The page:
This is my first column written on a Mac - ever. Maybe I should have done it a long time ago, but I never said I was smart, just obstinate. I was a PC bigot.
But now, I've had it. I'm mad as hell and I'm not going to take it anymore.
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Columnist Mark Gibbs: "I have been Macified."
In the coming weeks I'm going to keep a diary of an experiment my company began at 6 p.m. April 29, 2005 - an experiment predicated on the hypothesis that the WinTel platform represents the greatest violation of the basic tenets of information security and has become a national economic security risk. I do not say this lightly, and I have never been a Microsoft basher, either. I never criticize a company without a fair bit of explanation, justification and supportive evidence.
I have come to the belief that there is a much easier, more secure way to use computers. After having spent several years focusing my security work on Ma, Pa and the Corporate Clueless, I also have come to the conclusion that if I'm having such security problems, heaven help the 98% of humanity who merely want a computer for e-mail and multimedia.
Even though I'm a security guy going on 22 years now, my day-to-day work is pretty much like everyone else's. I live on laptops and use my desktops at home and the office for geeking and experimenting. My two day-to-day laptops (two, for 24/7 backup) are my business machines. I don't need them to do a whole lot - except work reliably, which is why I am fed up with WinTel.
I want my computer to function every time I turn it on. I want my computer to not corrupt data when it does crash. I use a handful of applications: Microsoft Office, e-mail, browser, FTP client and some multimedia toys. Regardless of format, they should work without crashing.
I live on the 'Net. I do not want my browser to eat up all of my memory. In the WinTel world I need an assortment of third-party tools to try to keep my PC alive. That's just crazy.
Why does WinTel have these problems? I have heard all sorts of explanations, and I don't subscribe to any of them. I've come up with my own (hopefully rational) reasons WinTel will fail - and has to fail:
Windows is complex, trying to be everything to everyone. This complexity comes at a terrible price: downtime, help desks, upgrades, patches and the inevitable failures.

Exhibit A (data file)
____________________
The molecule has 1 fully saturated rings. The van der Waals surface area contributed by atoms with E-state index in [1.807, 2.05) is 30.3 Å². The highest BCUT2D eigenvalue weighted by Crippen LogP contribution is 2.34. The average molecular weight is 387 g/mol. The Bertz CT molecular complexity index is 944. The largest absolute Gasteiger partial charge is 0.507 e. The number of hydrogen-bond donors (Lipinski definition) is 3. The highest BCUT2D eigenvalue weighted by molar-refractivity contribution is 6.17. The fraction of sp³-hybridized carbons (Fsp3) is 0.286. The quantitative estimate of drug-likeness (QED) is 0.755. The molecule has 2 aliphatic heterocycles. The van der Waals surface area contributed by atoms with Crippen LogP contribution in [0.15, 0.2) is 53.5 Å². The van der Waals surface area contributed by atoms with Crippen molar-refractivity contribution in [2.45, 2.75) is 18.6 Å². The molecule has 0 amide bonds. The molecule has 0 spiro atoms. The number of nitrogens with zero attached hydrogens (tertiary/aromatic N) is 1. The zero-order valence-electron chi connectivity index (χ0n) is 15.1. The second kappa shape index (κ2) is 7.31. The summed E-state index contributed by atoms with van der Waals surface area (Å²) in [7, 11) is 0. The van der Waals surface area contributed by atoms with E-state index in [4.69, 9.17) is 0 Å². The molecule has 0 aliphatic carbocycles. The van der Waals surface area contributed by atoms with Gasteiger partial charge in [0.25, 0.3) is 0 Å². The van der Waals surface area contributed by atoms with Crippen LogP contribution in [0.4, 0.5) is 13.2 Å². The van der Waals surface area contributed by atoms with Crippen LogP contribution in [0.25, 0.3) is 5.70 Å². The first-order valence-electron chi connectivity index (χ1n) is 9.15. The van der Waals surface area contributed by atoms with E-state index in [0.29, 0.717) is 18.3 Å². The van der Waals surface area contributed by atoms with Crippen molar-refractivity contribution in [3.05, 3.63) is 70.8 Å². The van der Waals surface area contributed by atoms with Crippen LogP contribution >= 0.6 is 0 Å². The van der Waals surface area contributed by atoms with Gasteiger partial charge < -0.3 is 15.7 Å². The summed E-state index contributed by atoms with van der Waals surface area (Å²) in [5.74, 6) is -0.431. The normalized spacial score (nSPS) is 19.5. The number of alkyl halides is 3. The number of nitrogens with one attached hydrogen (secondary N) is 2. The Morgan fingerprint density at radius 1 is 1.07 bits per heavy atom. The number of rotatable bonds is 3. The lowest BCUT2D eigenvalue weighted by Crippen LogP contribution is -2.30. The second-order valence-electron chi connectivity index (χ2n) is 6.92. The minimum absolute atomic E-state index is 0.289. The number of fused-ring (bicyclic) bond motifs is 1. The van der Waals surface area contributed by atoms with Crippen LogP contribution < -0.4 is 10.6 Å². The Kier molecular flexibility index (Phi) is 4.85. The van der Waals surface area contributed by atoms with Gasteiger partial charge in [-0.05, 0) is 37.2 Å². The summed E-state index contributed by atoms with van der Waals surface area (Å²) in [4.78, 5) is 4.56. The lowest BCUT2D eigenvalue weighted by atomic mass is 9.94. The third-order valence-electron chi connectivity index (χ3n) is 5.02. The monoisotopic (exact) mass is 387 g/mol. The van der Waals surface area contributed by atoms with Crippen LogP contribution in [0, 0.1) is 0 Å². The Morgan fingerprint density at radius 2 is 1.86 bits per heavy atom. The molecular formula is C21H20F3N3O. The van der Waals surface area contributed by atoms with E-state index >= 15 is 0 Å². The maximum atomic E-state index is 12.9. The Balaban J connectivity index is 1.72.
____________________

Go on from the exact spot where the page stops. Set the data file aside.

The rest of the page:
When a new operating system or service pack is released, there are tons of changes to the functionality.
WinTel machines use different versions of BIOS. They are not all equal, nor do they all have the same level of compatibility.
Some Windows software applications are well written; others take shortcuts. Shortcuts may work in some environments, but not all, and ultimately the consumer pays in lost time, availability and productivity.
Hardware. There are hundreds of "WinTel-compatible" motherboards, each claiming to be better than the next. Whatever.
Memory. Not all RAM is equal. Some works well. Cheap stuff doesn't.
Hard disks. Same problem: cheap or reliable. Your call.
Here's my answer to the WinTel problem: We need an open Simple Operating System (SOS) that meets the needs of the majority of people who buy PCs for everyday home and enterprise tasks. Get rid of the complexity and simplify the interface between SOS, BIOS and hardware. In other words, KISS. You know what it means. KISS SOS.
Because SOS doesn't exist yet, my company has given up on WinTel. We have successfully moved to Mac in less than two days. Think about it: a security-friendly alternative that works and doesn't require gobs of third-party utilities to safely perform the most mundane tasks. Please follow the details of our experiment at securityawareness.blogspot.com. It's already way more interesting than I thought it would be.
Learn more about this topicSecurity Awareness for Ma, Pa & the Corporate Clueless
Follow Schwartau's OS X move.